The roles of CHWs vary considerably. Some serve voluntarily and some are supported by grant-funding from a variety of sources. Others may focus on needs of specific subsets of the population such as maternal and infant care [4] or on specific health risks such as smoking [5] or on a single chronic disease such as hypertension, diabetes or depression [6]. Interest in incorporating CHWs into the health workforce is growing as a strategy for improving access while decreasing cost, especially in an environment of primary care scarcity [2]. Recognition of the importance of CHWs in the healthcare workforce was enhanced by the recent designation of CHWs by the US Department of Labor [7] and by the incorporation into the Patient Protection and Affordability Care Act of a national demonstration grant for inclusion of CHWs into practices [8].

Despite the services and value that CHWs provide, reimbursement for CHWs is often tenuous and inconsistent. This is a consequence of their work often being funded by grants which are by nature limited, and by the fact that in most states, CHWs are not allowed to bill Medicaid or Medicare directly for their services. The desirability of a CHW career is thus diminished due to financial insecurity. Moreover, the appeal of CHW services to payers of healthcare has heretofore been nominal due to the lack of conclusive studies demonstrating their effectiveness in improving the quality and cost of healthcare for underserved populations [9]. By institutionalizing CHW roles within managed care organizations, two objectives may be met. The first is to stabilize the financial compensation for members of this emerging workforce. The second relates to access to utilization data, necessary in assessing whether the work of CHWs leads to improved quality of care at lower costs.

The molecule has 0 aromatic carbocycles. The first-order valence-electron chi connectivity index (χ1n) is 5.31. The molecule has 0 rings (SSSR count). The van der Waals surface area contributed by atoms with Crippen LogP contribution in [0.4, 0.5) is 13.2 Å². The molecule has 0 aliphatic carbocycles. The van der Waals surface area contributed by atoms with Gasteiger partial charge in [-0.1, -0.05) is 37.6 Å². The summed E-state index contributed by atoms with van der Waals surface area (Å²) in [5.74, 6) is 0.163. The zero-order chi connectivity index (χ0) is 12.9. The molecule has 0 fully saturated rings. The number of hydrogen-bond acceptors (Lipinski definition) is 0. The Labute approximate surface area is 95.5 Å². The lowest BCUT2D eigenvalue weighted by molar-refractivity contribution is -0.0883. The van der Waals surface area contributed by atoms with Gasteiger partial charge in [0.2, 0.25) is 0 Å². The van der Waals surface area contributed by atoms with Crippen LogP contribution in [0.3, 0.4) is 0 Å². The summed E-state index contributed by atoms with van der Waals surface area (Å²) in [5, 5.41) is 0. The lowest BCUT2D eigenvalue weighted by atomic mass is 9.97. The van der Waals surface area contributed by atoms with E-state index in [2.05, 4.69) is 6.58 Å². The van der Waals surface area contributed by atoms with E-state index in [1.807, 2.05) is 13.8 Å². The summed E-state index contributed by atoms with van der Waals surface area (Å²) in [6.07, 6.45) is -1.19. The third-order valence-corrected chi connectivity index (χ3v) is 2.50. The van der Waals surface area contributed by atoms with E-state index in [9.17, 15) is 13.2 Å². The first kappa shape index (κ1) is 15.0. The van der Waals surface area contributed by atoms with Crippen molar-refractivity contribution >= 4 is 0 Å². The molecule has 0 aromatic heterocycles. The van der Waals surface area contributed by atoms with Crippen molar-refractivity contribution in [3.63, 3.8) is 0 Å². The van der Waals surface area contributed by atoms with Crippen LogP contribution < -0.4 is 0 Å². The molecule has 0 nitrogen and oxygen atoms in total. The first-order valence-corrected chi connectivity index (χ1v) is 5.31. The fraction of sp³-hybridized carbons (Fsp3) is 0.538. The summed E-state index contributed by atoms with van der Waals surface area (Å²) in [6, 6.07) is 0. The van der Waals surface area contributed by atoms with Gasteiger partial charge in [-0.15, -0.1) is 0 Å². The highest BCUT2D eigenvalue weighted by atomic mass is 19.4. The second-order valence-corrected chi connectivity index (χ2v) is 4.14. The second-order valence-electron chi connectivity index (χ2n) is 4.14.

Molina Healthcare, Inc. is a family owned, publicly traded, managed care organization with corporate headquarters in California. It is the largest family participating Hispanic-owned business in the United States. The company operates in 10 states and focuses solely on government sponsored health programs including Medicaid and Medicare. Molina Healthcare of New Mexico (MHNM) is one of seven New Mexico Medicaid Managed Care provider organizations and has taken the lead in exploring the role of CHWs within contracted provider networks.

Community Access to Resources and Education in New Mexico (CARE NM) is a non-profit organization which has operated for 8 years. It is a consortium of primary care, physical and behavioral health, public health and social service agencies. Its goal is to create a seamless system of care and universal access for the region’s uninsured and underserved population. The University of New Mexico Health Sciences Center (UNM HSC) is a key member of CARE NM.